Homeschool Discoveries

Sharing a few things I've discovered along the way…

Logic of English Foundations: A Great Start in Reading and Spelling April 26, 2015

Filed under: Curriculum,Spelling — kirstenjoyhill @ 10:55 pm

We’ve been using Logic of English products in our homeschool for about three years now! I’ve written mostly about my experiences using Logic of English Essentials, a program that’s generally best for Ages 7 and up.  Today I’m excited to share about my experiences using Logic of English Foundations with Mr. K, who is currently 6. DSC_0694

I’m actually using the Foundations material for the second time.  I purchased a beta-test version of the Foundations curriculum when Mr. E was in Kindergarten.  I didn’t get in on the first round of beta testers in the fall of Mr. E’s Kindergarten year, and purchased it about half-way through that year.  The Foundations lessons weren’t in their final form yet, everything was in PDF (so workbook pages had to be printed out), and I had already been teaching him reading using standard phonics and some Logic of English methods for almost an entire year before we even began Foundations — so I didn’t feel my experience was “typical” enough to really write about it.

Mr. K is my first child that I have taught to read entirely using Logic of English materials (not counting adding in additional easy-reader/phonics books)!  I began Logic of English Foundations A very slowly when Mr. K was about 4.5, and we continued through his whole PreK year.  Since I felt pretty comfortable with teaching the initial 26 phonograms, we used the program pretty loosely, and mostly when he felt like working on it.  By the end of the last school year, he was reading most any CVC word, and knew all the sounds of those first 26 phonograms.

I waited until this fall to teach him lower case letter formation — he really just wasn’t interested last year as a pre-K’er.  He had taught himself how to make upper case letters, and was content with that.  So, after an initial couple weeks spent on letter formation, we started Logic of English Foundations B near the beginning of this past fall when Mr. K was 5.5 and a Kindergartener.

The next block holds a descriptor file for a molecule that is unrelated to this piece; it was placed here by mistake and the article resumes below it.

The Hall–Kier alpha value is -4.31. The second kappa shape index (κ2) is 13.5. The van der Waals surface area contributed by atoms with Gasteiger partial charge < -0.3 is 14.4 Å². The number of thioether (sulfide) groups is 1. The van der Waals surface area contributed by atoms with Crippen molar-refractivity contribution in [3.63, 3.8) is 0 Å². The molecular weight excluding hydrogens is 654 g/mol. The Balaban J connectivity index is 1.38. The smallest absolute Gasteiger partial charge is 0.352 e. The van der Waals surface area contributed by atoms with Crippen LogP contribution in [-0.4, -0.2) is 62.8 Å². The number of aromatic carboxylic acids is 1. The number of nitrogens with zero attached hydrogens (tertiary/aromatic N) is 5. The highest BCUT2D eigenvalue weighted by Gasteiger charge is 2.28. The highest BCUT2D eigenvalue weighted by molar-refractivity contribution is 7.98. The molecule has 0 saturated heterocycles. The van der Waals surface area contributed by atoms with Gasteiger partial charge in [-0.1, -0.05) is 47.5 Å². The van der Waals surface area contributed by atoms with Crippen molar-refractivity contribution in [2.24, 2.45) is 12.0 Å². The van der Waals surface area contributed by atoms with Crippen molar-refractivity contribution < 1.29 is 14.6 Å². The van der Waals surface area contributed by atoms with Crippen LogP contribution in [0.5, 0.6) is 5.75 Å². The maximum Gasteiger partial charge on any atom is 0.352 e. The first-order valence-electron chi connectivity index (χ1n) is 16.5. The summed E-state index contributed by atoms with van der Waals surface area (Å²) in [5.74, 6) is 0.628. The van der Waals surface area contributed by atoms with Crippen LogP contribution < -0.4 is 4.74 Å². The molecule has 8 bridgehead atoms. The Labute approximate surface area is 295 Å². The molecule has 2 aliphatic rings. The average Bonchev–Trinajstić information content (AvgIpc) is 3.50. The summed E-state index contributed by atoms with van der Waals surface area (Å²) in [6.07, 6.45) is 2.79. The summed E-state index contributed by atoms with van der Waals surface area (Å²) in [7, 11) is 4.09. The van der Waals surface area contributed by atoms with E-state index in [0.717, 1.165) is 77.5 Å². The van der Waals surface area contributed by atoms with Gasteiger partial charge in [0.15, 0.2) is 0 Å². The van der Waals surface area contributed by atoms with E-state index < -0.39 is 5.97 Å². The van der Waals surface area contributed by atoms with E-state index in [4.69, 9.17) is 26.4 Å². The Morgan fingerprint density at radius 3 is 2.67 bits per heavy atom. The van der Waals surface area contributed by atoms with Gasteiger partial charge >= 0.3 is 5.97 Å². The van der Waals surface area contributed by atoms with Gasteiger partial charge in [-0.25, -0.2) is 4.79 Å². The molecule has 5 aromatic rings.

Mr. K absolutely loves “doing dragon” as he calls Logic of English Foundations (the workbook covers have cute dragon illustrations).  He loves that the lessons have a lot of variety, including games and movement activities.  This year we’ve shot at phonograms with a nerf gun, drove toy trains around a track to “follow the directions,” crawled through the tunnel of a “silent e machine,” as well as plenty of hopping, skipping, slapping and tossing baskets as we practice words and phonograms. Mr. K also loves the satisfaction of writing words and reading interesting books that are included at the back of the workbook.

LoE Foundations 2014-2015

There are a lot of things I love about Foundations — the teacher manual is well laid-out and easy to understand, it’s easy to keep the attention of even a distractable kid, and the prep-work for me is minimal. Lessons typically include a short phonogram and/or spelling rule lesson, sometimes a phonemic awareness activity, phonogram practice (usually a game or active activity), a couple of interesting workbook pages (they might be matching, reading, rhyming, or writing) and five spelling words to write down.  After each five regular lessons, there’s a review lesson.

For us, an average pace of about three lessons per week has been just about perfect.  We finished level B in January and moved right on to level C, which we should finish up right as we end the school year at the end of May.  Early on we may have done closer to four lessons per week, and it has been a bit more of a challenge to complete three lessons per week in the second half of level C as the lessons get a bit longer.